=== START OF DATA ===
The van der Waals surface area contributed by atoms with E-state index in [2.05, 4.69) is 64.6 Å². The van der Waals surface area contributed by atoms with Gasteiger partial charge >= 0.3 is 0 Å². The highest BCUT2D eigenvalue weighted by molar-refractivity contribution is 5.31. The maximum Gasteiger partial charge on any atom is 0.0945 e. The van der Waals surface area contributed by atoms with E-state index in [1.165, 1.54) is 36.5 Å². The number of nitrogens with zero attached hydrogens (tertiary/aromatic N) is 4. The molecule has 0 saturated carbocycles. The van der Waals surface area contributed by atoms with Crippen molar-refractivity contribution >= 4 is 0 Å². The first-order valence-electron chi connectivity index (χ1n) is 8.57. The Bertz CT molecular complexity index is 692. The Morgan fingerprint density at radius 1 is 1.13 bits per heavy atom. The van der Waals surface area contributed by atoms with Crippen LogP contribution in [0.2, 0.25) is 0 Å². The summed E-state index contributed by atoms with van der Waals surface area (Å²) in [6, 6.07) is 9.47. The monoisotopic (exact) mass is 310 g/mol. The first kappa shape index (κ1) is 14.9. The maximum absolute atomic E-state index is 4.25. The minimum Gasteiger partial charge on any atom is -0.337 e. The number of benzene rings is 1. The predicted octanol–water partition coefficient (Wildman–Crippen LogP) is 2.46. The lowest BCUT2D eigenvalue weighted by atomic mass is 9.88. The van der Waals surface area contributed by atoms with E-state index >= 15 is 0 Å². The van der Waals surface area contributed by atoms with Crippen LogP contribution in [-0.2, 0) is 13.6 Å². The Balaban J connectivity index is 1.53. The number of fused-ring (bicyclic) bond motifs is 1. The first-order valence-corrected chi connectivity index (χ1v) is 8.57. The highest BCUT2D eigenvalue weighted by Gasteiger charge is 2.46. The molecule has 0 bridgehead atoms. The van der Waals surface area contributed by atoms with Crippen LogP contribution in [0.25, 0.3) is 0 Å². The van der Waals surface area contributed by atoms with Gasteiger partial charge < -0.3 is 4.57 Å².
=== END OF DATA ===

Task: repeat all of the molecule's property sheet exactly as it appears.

The van der Waals surface area contributed by atoms with E-state index in [2.05, 4.69) is 64.6 Å². The van der Waals surface area contributed by atoms with Gasteiger partial charge >= 0.3 is 0 Å². The highest BCUT2D eigenvalue weighted by molar-refractivity contribution is 5.31. The maximum Gasteiger partial charge on any atom is 0.0945 e. The van der Waals surface area contributed by atoms with E-state index in [1.165, 1.54) is 36.5 Å². The number of nitrogens with zero attached hydrogens (tertiary/aromatic N) is 4. The molecule has 0 saturated carbocycles. The van der Waals surface area contributed by atoms with Crippen molar-refractivity contribution >= 4 is 0 Å². The first-order valence-electron chi connectivity index (χ1n) is 8.57. The Bertz CT molecular complexity index is 692. The Morgan fingerprint density at radius 1 is 1.13 bits per heavy atom. The van der Waals surface area contributed by atoms with Crippen LogP contribution in [0.2, 0.25) is 0 Å². The summed E-state index contributed by atoms with van der Waals surface area (Å²) in [6, 6.07) is 9.47. The monoisotopic (exact) mass is 310 g/mol. The first kappa shape index (κ1) is 14.9. The maximum absolute atomic E-state index is 4.25. The minimum Gasteiger partial charge on any atom is -0.337 e. The number of benzene rings is 1. The predicted octanol–water partition coefficient (Wildman–Crippen LogP) is 2.46. The lowest BCUT2D eigenvalue weighted by atomic mass is 9.88. The van der Waals surface area contributed by atoms with E-state index >= 15 is 0 Å². The van der Waals surface area contributed by atoms with Crippen LogP contribution in [-0.2, 0) is 13.6 Å². The Balaban J connectivity index is 1.53. The number of fused-ring (bicyclic) bond motifs is 1. The first-order valence-corrected chi connectivity index (χ1v) is 8.57. The highest BCUT2D eigenvalue weighted by Gasteiger charge is 2.46. The molecule has 0 bridgehead atoms. The van der Waals surface area contributed by atoms with Crippen LogP contribution in [0.25, 0.3) is 0 Å². The van der Waals surface area contributed by atoms with Gasteiger partial charge < -0.3 is 4.57 Å².